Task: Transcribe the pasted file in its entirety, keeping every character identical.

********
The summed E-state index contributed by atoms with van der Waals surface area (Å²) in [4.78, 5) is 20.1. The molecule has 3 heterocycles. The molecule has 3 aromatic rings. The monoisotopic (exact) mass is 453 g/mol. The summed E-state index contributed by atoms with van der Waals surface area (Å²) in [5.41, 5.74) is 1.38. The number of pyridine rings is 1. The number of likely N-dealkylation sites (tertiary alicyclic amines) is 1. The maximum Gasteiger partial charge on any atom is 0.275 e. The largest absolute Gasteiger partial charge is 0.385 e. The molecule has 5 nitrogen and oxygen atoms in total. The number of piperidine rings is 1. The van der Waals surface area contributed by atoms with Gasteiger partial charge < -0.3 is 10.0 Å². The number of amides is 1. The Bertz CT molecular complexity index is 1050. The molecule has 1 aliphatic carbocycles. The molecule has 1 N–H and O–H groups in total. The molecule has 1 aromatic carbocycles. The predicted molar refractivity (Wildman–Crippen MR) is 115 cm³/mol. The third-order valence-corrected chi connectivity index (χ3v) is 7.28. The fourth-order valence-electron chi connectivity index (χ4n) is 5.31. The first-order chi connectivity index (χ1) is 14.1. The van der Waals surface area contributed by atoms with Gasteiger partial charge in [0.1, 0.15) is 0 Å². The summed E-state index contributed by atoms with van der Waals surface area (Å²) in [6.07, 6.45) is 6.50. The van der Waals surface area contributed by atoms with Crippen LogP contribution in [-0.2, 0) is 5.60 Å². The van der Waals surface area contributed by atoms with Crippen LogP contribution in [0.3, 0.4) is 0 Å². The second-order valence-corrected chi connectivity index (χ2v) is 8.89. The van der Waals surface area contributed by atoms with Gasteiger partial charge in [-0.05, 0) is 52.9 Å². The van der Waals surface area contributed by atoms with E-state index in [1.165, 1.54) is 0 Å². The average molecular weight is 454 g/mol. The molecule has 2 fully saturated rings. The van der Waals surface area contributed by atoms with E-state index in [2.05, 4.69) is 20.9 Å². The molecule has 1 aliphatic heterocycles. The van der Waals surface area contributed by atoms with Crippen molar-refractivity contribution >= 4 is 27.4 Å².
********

The summed E-state index contributed by atoms with van der Waals surface area (Å²) in [4.78, 5) is 20.1. The molecule has 3 heterocycles. The molecule has 3 aromatic rings. The monoisotopic (exact) mass is 453 g/mol. The summed E-state index contributed by atoms with van der Waals surface area (Å²) in [5.41, 5.74) is 1.38. The number of pyridine rings is 1. The number of likely N-dealkylation sites (tertiary alicyclic amines) is 1. The maximum Gasteiger partial charge on any atom is 0.275 e. The largest absolute Gasteiger partial charge is 0.385 e. The molecule has 5 nitrogen and oxygen atoms in total. The number of piperidine rings is 1. The van der Waals surface area contributed by atoms with Gasteiger partial charge < -0.3 is 10.0 Å². The number of amides is 1. The Bertz CT molecular complexity index is 1050. The molecule has 1 aliphatic carbocycles. The molecule has 1 N–H and O–H groups in total. The molecule has 1 aromatic carbocycles. The predicted molar refractivity (Wildman–Crippen MR) is 115 cm³/mol. The third-order valence-corrected chi connectivity index (χ3v) is 7.28. The fourth-order valence-electron chi connectivity index (χ4n) is 5.31. The first-order chi connectivity index (χ1) is 14.1. The van der Waals surface area contributed by atoms with Gasteiger partial charge in [0.1, 0.15) is 0 Å². The summed E-state index contributed by atoms with van der Waals surface area (Å²) in [6.07, 6.45) is 6.50. The van der Waals surface area contributed by atoms with Crippen LogP contribution in [-0.2, 0) is 5.60 Å². The van der Waals surface area contributed by atoms with Crippen LogP contribution in [0.3, 0.4) is 0 Å². The second-order valence-corrected chi connectivity index (χ2v) is 8.89. The van der Waals surface area contributed by atoms with Gasteiger partial charge in [-0.05, 0) is 52.9 Å². The van der Waals surface area contributed by atoms with E-state index in [1.165, 1.54) is 0 Å². The average molecular weight is 454 g/mol. The molecule has 2 fully saturated rings. The van der Waals surface area contributed by atoms with E-state index in [2.05, 4.69) is 20.9 Å². The molecule has 1 aliphatic heterocycles. The van der Waals surface area contributed by atoms with Crippen molar-refractivity contribution >= 4 is 27.4 Å².